There was some movement on environmental policy in week two of the Alabama legislature's current session.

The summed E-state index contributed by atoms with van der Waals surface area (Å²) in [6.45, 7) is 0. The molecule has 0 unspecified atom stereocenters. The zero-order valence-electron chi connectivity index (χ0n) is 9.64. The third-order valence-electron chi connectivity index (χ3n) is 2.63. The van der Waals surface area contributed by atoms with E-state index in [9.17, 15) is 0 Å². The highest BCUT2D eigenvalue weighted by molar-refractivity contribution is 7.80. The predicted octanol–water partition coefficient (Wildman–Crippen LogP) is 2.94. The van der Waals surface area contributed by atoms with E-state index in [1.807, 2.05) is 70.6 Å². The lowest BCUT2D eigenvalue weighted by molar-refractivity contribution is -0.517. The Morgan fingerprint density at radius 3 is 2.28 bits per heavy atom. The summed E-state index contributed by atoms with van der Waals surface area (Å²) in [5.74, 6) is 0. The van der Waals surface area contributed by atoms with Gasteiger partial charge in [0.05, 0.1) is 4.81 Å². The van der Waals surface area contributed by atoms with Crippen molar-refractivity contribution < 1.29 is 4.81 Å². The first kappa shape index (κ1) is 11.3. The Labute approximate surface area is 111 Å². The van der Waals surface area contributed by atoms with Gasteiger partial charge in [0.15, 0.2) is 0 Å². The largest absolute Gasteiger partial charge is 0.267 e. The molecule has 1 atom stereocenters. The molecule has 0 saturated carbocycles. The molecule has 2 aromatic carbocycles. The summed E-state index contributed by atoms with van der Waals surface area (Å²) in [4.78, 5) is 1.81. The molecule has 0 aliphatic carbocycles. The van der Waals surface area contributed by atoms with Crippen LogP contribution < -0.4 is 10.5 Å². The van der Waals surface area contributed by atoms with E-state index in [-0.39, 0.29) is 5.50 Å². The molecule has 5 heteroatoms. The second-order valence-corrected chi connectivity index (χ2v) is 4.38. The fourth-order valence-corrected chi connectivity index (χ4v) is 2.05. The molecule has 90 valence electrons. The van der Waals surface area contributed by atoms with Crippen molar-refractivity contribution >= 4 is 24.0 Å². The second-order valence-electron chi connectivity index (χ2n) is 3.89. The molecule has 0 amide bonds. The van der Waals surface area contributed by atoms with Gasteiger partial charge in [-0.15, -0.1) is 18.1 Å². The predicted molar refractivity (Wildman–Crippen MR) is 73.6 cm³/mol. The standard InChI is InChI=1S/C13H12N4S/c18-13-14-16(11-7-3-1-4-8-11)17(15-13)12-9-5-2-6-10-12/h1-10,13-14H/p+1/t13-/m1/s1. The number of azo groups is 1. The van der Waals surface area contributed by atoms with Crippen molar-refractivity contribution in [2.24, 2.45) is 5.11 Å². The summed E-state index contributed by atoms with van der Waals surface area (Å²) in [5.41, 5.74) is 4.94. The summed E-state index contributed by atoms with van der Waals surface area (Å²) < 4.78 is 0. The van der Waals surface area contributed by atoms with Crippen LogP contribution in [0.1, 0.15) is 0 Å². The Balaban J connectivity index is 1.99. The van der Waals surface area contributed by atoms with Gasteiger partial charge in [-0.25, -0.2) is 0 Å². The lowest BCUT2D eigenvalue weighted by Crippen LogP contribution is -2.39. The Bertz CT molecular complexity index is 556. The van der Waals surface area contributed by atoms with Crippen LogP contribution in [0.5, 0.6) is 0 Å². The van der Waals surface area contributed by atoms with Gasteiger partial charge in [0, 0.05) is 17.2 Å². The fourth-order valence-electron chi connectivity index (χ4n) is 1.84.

Guest blogger Adam Snyder, an environmental lobbyist, offers the following wrap-up and analysis of recent green-related activity in the Alabama legislature. As tax incentives and job creation bills drove the agenda for the Alabama legislature in week two of the current session (which began Feb. 7), environmental policy took a back seat, but there was some movement.Sen. Cam Ward (R-Alabaster) introduced the Senate companion to the House sales-tax holiday on Energy Star appliances. Both SB304 and HB267 would add energy-efficient appliances to the back-to-school statewide sales tax holiday in early August. Both bills are awaiting committee action in their respective houses, but none are planned this week. During the first week of the session, Rep. Patricia Todd (D-Birmingham) introduced two bills that would provide new revenue for transit. First is HB108, which is just for Jefferson County and would assess an additional fee on car tag renewals. The second bill, HB109, is a statewide bill that would assess the full four-cent state sales tax on cars, motorboats and travel trailers. Currently, those items are only assessed at two cents on the dollar. A bill that would have limited publicly operated recycling programs in the state met a quick demise. Rep. Lynn Greer (R-Rogersville) proposed legislation that would prohibit local governments from operating a commercial recycling operation if two or more private entities already served the area. After a significant backlash from the Alabama Department of Environmental Management (ADEM) and local governments, Greer said the bill would not move forward as drafted. More than a third of the House had signed on as co-sponsors, but at least one representative, Rep. Dexter Grimsley (D-Newville), has askedto be removed as a co-sponsor. Two bills with environmental implications are moving quickly in the Senate. First is SB153, which would provide a $10,000 tax incentive to farmers who install irrigation systems or create reservoirs on their land. SB153 has passed the Senate and is awaiting action in the House Ways and Means Education Committee. The Alabama Rivers Alliance, who has been advocating for a statewide water plan, has come out in opposition to this bill. The second bill moving quickly in the Senate is the Alabama Transportation Infrastructure Bank, which would allocate one penny of gas tax into a special fund to build roads and highways. That legislation could be voted on by the full Senate this week. Snyder’s updates are also posted on the Alabama Conservationist blog at conservationalabama.wordpress.com. You can find a detailed summary of all eco-related bills in Conservation Alabama’s Hot List at www.conservationalabama.org.